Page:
Carolyn Rosenblatt

RN, Elder Law Attorney, Mediator, Co-Founder of

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About Carolyn

Carolyn Rosenblatt is a Registered Nurse and certified Public Health Nurse with a Bachelor of Science in Nursing from the University of San Francisco. She worked in nursing homes and hospitals before moving into public health. She made thousands of house calls to hundreds of elderly people and their families. She put herself through law school at USF while working as a nurse. She understands your aging parent care issues firsthand.

She was licensed as an attorney in 1978. She worked in firms, and then had her own law practice for 25 years, representing individuals with injuries, doing litigation and trials. Ms. Rosenblatt has the unique ability to help clients navigate the healthcare system as well as the legal system. She is a trained and experienced mediator, successfully helping families work out their differences about aging loved ones so they can move forward with ensuring the care and safety of aging parents.

Carolyn’s Story

My Grandmother was my inspiration

My interest in working with elders started with my grandmother, whom everyone called Mimi. She lived to be 93. Mimi aged well and taught me a great deal. She inspired me to go into nursing, which was her field, and she always encouraged me to understand other people. She also modeled successful aging, with a full life. Mimi aged in place and lived out her years in her own home, with family and a home caregiver to help. She passed away in her own bed, surrounded by family, and without intrusion of unnecessary treatment. It looked like a good model to me.

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I enjoyed caring for others

I was drawn to nursing because I enjoyed caring for others. When I changed careers to law, it was not surprising that my cases involved 100% injured people. I felt very capable of understanding their pain and struggles. After I retired from litigation, I developed a consulting and mediation practice with my husband, Mikol Davis. Here, I am able to put my two other professions together to fill the needs of clients in a unique way.

My early experience as a caregiver

I grew up with a mentally ill mother who needed caregiving for as long as I can remember. As she aged, her needs increased. Managing her illness and placing her in the right living situation was a challenge. Some of my siblings helped with this, and some did not. I have experienced dealing with family issues among siblings for a very long time.

Growing up in my home involved taking care of my 3 younger brothers. While my 2 older sisters were at home, they did their share. By the time I turned 16, they had both left for college, and I had full responsibility for running our household. My Dad trusted me and expected a lot. He traveled for business, and I was sometimes the only one in charge at home. I learned a how to keep a full school schedule, make sure the boys were fed and properly clothed and deal with my mother’s frequent hospitalizations. It was a lot for a young person to handle, but it helped me mature and appreciate what I had.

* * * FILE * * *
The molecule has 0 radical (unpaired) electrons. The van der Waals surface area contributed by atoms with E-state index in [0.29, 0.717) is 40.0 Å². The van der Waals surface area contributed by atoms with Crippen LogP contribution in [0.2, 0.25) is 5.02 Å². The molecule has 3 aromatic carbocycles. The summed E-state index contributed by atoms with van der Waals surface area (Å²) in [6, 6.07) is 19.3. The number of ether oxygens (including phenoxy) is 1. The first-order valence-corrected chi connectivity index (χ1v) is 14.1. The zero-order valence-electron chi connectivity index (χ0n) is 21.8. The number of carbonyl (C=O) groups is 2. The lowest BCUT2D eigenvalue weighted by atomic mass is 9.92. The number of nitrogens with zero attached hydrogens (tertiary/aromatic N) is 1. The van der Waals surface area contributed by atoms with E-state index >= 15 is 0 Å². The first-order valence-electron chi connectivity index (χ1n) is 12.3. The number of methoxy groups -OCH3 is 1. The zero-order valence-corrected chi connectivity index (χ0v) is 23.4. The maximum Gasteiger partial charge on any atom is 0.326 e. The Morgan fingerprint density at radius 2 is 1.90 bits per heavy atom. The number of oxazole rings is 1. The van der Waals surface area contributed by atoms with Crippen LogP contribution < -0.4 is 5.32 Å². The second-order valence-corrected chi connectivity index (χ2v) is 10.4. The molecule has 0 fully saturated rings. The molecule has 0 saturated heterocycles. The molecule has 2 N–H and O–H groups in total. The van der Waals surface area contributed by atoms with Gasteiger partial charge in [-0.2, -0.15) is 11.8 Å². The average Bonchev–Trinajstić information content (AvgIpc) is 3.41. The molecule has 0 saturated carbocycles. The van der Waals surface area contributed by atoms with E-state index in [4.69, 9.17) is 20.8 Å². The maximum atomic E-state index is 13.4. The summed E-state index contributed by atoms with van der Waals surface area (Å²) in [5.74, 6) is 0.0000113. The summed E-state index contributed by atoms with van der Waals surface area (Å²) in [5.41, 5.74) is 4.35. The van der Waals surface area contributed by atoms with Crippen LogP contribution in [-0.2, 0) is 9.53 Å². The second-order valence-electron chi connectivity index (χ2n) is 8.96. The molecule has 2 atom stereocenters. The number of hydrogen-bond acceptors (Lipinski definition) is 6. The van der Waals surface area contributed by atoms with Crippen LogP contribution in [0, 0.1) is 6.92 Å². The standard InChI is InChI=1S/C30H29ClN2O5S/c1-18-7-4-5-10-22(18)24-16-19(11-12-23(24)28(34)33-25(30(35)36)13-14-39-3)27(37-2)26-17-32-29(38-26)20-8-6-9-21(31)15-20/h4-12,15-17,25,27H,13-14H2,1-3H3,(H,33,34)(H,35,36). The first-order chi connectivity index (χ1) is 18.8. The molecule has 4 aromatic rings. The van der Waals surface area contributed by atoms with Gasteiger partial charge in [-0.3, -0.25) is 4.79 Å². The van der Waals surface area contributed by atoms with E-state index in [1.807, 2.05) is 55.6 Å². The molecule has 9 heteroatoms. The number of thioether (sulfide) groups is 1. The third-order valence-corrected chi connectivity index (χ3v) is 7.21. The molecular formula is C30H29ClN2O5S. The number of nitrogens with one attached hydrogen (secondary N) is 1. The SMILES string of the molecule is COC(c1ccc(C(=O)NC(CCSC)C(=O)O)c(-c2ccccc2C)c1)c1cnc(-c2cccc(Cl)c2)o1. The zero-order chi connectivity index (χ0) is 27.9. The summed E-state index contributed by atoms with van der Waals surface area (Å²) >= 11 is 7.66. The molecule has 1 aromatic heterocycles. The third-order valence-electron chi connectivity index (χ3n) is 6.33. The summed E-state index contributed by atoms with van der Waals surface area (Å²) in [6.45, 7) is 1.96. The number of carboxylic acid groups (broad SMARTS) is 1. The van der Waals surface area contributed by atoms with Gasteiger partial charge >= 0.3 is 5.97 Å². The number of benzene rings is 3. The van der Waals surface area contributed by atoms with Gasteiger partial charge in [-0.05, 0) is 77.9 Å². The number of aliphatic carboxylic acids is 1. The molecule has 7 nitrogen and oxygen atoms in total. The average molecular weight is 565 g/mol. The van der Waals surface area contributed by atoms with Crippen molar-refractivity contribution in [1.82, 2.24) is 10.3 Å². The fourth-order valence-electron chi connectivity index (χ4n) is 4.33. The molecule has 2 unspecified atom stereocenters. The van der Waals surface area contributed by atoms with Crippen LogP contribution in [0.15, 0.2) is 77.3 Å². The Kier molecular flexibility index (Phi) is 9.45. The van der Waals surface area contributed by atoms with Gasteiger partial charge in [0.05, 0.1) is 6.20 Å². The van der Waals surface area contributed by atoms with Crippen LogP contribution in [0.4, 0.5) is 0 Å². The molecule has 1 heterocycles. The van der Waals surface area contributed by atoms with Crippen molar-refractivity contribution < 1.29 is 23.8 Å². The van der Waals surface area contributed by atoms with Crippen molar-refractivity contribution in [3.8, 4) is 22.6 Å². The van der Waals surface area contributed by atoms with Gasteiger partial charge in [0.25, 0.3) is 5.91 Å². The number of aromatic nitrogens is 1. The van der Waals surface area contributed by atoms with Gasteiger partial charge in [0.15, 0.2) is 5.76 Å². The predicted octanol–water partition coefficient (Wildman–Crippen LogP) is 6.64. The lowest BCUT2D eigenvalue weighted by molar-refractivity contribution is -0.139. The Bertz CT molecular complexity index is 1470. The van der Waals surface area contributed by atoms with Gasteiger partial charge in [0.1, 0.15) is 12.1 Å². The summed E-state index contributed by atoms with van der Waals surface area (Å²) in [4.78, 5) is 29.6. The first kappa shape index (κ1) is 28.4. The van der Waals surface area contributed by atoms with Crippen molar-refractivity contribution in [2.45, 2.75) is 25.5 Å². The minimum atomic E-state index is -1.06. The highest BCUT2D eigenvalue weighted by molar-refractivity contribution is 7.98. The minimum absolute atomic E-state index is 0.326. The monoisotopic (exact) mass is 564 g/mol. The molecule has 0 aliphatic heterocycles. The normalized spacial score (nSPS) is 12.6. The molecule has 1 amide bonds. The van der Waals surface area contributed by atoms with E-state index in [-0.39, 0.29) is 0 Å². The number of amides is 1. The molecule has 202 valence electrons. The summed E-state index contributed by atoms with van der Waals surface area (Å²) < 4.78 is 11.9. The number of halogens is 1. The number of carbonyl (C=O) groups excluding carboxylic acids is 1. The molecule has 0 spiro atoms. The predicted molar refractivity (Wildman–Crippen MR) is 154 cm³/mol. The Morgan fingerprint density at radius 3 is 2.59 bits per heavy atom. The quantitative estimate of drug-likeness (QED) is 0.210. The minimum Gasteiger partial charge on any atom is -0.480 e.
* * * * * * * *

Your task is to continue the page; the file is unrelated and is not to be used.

Some siblings just weren’t going to help with our ill mother

I had to elicit the cooperation of others on a daily basis. That skill serves me now as I help my clients with family conflicts. While growing up, I had to accept that some siblings just weren’t going to help with an ill mother, and that was something I had to live with. I understand the feeling of an unequal burden. One sibling is disabled, and it takes contributions from family members to keep him housed and safe. I handle all of his legal and financial business, attend to his housing and nutritional needs and serve as his distance caregiver. Different siblings do different things for him. There is not always harmony. I know from my teen years what it is like to feel pulled in a lot of different directions at once. That was my life every day. All of this helps me better understand the pain of everyone I serve in the work we do at

My Mom and End of Life Decisions

By age 84, my mother had had numerous small strokes. She couldn’t talk for long periods, often gaining and losing her ability to speak. She lived in a board and care home and was happy there, but she was in failing health. At one point, she couldn’t swallow, and the doctor wanted to put in a feeding tube. My brother was her conservator. He always called me about medical decisions, since I am the only nurse in the family.

My mother was very clear that she was not afraid of death, and she did not want to be kept alive by anything artificial. But, at that time, she was conscious, not in imminent danger of death, and she was able to communicate that she was hungry. A feeding tube is definitely artificial. I struggled with this, wanting to follow her wishes. I spoke with her doctor about it.

I made the decision to go ahead and insert the tube for the sake of her comfort, so she would not feel hungry, and I am glad I did. She lived on for a couple more months. She was alert and knew what was happening. Yes, it was an artificial way of maintaining her, but under those specific circumstances, I am sure it was the right thing to do. I know she met her end of life in peace and comfort.

Have you taken on the burden of managing your aging loved one?

At we are here to help you...

  • Eliminate frustration, confusion, and overwhelm 
  • Resolve sibling conflicts through family meetings
  • Get you the answers you need in times of crisis
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